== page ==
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From centuries-old palaces to ultra-modern architectural marvels, Beijing is a feast of spectacular sights that will make your Instagram followers green with envy.
Palatial parks. Beautiful Buddhist temples. Colossal Communist constructions. Avant-garde architecture. The Chinese capital is home to more than 20 million people and an array of scenic sights. Don’t know where to start? Here are 20 Instagram-worthy places that’ll have your followers clicking that like button.
Looming over the Forbidden City, this man-made mound provides the best panoramic views in Beijing. Jingshan was made out of rubble left over from the construction of the Imperial Palace, providing the perfect platform to admire the wonder from above.
Built on the northern edge of the city for the 2008 Games, Beijing’s Olympic Park is home to two eye-catching landmarks. One is the National Stadium – better known as the Bird’s Nest – which took its design inspiration from traditional Chinese ceramics. The other is the National Aquatics Centre – nicknamed the Water Cube – where see-through bubbles glitter after dark.
The most famous Buddhist temple outside Tibet is also Beijing’s most spellbinding religious monument. Located just north of the city centre, the Lama Temple attracts a steady stream of tourists to its decorative roofs, colourful frescoes and giant statues of Buddha.
Head a few blocks south and you’ll find a one-kilometre stretch of road bathed in red light. Gui Jie comes alive after the sun sets, when thousands of lanterns and neon-lit shopfronts glow with China’s lucky colour.
This thousand-year-old park on the north-west corner of the Forbidden City is dominated by the huge white pagoda on its hilltop. But explore more of Beihai Park and you’ll spot architecture imitating landmarks from around the country, such as Taihu’s serene lake, the classical gardens of Suzhou, and pavilions from Hangzhou and Yangzhou.
Follow the water north to Shichahai, which means ‘Ten Temple Lake’ in Chinese. Although not all 10 temples remain standing, there’s no shortage of ornate religious buildings, historic hutongs and charming courtyards lining the waterfront of the Houhai, Qianhai and Xihai lakes.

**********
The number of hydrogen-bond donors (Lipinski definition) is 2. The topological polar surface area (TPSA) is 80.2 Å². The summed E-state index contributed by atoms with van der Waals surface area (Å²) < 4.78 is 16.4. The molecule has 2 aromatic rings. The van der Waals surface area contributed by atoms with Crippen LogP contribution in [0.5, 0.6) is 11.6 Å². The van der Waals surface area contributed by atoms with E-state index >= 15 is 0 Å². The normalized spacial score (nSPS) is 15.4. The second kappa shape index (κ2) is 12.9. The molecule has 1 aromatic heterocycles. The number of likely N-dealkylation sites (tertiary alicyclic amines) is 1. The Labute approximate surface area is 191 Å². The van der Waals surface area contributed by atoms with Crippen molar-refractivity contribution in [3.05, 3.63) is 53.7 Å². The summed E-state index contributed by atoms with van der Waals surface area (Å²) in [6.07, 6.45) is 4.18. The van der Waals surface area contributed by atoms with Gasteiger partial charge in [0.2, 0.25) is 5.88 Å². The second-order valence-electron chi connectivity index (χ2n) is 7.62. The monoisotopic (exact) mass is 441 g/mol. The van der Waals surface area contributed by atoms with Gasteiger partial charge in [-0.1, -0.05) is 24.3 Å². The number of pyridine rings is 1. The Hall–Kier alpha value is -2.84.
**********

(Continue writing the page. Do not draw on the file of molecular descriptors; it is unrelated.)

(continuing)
This Bauhaus-style military complex on the north-eastern outskirts of town was built by East German architects in the 1950s – but soldiers and guns have made way for artists and paintbrushes in the new millennium. The 798 Art District is brimming with avant-garde galleries, while the sculptures and murals down every street feel like an al fresco art museum.
Connected to the Imperial Palace, Tiananmen is the largest inner-city square in the world, spanning the size of 60 football fields. The plaza is loaded with Socialist landmarks – the Monument to the People’s Heroes, the Great Hall of the People, the National Museum of China and the Mausoleum of Mao Zedong – but Tiananmen’s sheer vastness is what makes it so scenic.
Only a couple of blocks from Tiananmen Square lies one of Beijing’s most mesmerising modern masterpieces. The PuXuan Hotel is the brainchild of cutting-edge German architect Ole Scheeren – a luxury hotel that fuses space-age geometric design with traditional Chinese touches.
Sitting in the shadow of the Central Radio and TV Tower, this park comes alive every spring when thousands of cherry trees bloom. Photographers flock to Yuyuantan Park each April and May to see the blossoming pink petals, a gift from the Japanese government back in the 1970s.
Perched on the Kunming Lake in north-west Beijing, this royal palace of the Qing Dynasty is a masterpiece of imperial Chinese architecture. The immaculate gardens are fit for an emperor, while the 17 Arch Bridge glows gold at sunrise and sunset.
Like a little slice of Las Vegas transplanted in the Chinese capital, this luxury mall in the heart of the upscale Chaoyang district boasts the biggest LED screen in Asia. The hanging screen projects a dazzling display of moving images above shoppers every evening, which is especially impressive in winter when the light shimmers off the pop-up ice-skating rink.
An hour’s drive west of the Chinese capital, Shihua is nicknamed the Stone Flower Cave for the gleaming colours that illuminate its stalagmites and stalactites. The caves plunge eight storeys underground, and visitors can delve into the first four levels.
The National Centre for the Performing Arts was unveiled in 2007 and quickly earned a reputation as one of Asia’s premier opera houses… as well as one of Beijing’s most Instagrammable landmarks. Found just west of Tiananmen Square, you can’t miss this giant theatre – it looks like a huge metallic egg parked in the middle of a lake.
Looking for a place to take a great pic of Beijing in autumn? Look no further than this shady street in Beijing’s embassy district. It turns into one of the capital’s most scenic spots every October, when bushes full of ginkgo leaves glow gold in the sunlight.
This Ming Dynasty-era Buddhist temple on the edge of Beijing Zoo now houses a collection of antique stone carvings sourced from all over the country. The 600 tablets, statues and tombstones sprinkled around five towering pagodas make up one of China’s most attractive open-air museums.
Located in the heart of Beijing’s financial hub, this gravity-defying structure looks more like an MC Escher sketch than a real-life building. The glitzy glass towers were completed in 2012, meeting at the top to form what looks like a giant pair of trousers, according to the local nickname.
This UNESCO World Heritage List wonder is a must-see when you’re in Beijing. Only an hour’s drive north of the city, every inch of the Great Wall is scenic – but escape the crowds at the Jiankou and Jinshanling sections to see the fortification at its raw, rugged and unvarnished best.